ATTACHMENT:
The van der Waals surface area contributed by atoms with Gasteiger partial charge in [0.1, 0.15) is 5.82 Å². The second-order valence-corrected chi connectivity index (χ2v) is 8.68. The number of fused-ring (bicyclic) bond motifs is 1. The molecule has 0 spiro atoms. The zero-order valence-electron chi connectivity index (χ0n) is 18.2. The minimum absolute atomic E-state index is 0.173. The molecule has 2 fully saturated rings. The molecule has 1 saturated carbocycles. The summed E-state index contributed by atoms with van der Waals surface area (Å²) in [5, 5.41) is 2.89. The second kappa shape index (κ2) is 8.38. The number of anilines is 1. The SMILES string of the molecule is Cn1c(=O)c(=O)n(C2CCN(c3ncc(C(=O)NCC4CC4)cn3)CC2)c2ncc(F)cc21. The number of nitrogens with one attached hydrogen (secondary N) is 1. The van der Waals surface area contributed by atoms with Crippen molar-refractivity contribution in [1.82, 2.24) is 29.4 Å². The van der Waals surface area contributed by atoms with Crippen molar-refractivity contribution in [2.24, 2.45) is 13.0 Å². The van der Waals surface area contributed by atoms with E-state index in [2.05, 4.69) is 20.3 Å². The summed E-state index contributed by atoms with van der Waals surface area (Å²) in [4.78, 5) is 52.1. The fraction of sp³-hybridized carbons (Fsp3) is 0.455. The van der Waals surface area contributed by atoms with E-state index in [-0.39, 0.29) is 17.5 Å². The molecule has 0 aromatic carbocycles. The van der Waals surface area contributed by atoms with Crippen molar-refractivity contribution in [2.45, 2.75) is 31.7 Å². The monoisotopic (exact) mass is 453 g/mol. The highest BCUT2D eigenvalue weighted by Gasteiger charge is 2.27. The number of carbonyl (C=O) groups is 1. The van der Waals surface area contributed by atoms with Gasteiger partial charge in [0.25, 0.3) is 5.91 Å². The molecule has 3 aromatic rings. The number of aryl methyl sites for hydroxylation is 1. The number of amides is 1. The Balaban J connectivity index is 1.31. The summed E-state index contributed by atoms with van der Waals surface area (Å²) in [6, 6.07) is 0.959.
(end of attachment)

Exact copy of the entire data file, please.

The van der Waals surface area contributed by atoms with Gasteiger partial charge in [0.1, 0.15) is 5.82 Å². The second-order valence-corrected chi connectivity index (χ2v) is 8.68. The number of fused-ring (bicyclic) bond motifs is 1. The molecule has 0 spiro atoms. The zero-order valence-electron chi connectivity index (χ0n) is 18.2. The minimum absolute atomic E-state index is 0.173. The molecule has 2 fully saturated rings. The molecule has 1 saturated carbocycles. The summed E-state index contributed by atoms with van der Waals surface area (Å²) in [5, 5.41) is 2.89. The second kappa shape index (κ2) is 8.38. The number of anilines is 1. The SMILES string of the molecule is Cn1c(=O)c(=O)n(C2CCN(c3ncc(C(=O)NCC4CC4)cn3)CC2)c2ncc(F)cc21. The number of nitrogens with one attached hydrogen (secondary N) is 1. The van der Waals surface area contributed by atoms with Crippen molar-refractivity contribution in [1.82, 2.24) is 29.4 Å². The van der Waals surface area contributed by atoms with Crippen molar-refractivity contribution in [2.24, 2.45) is 13.0 Å². The van der Waals surface area contributed by atoms with E-state index in [2.05, 4.69) is 20.3 Å². The summed E-state index contributed by atoms with van der Waals surface area (Å²) in [4.78, 5) is 52.1. The fraction of sp³-hybridized carbons (Fsp3) is 0.455. The van der Waals surface area contributed by atoms with E-state index in [-0.39, 0.29) is 17.5 Å². The molecule has 0 aromatic carbocycles. The van der Waals surface area contributed by atoms with Crippen molar-refractivity contribution in [2.45, 2.75) is 31.7 Å². The monoisotopic (exact) mass is 453 g/mol. The highest BCUT2D eigenvalue weighted by Gasteiger charge is 2.27. The number of carbonyl (C=O) groups is 1. The van der Waals surface area contributed by atoms with Gasteiger partial charge in [0.25, 0.3) is 5.91 Å². The molecule has 3 aromatic rings. The number of aryl methyl sites for hydroxylation is 1. The number of amides is 1. The Balaban J connectivity index is 1.31. The summed E-state index contributed by atoms with van der Waals surface area (Å²) in [6, 6.07) is 0.959.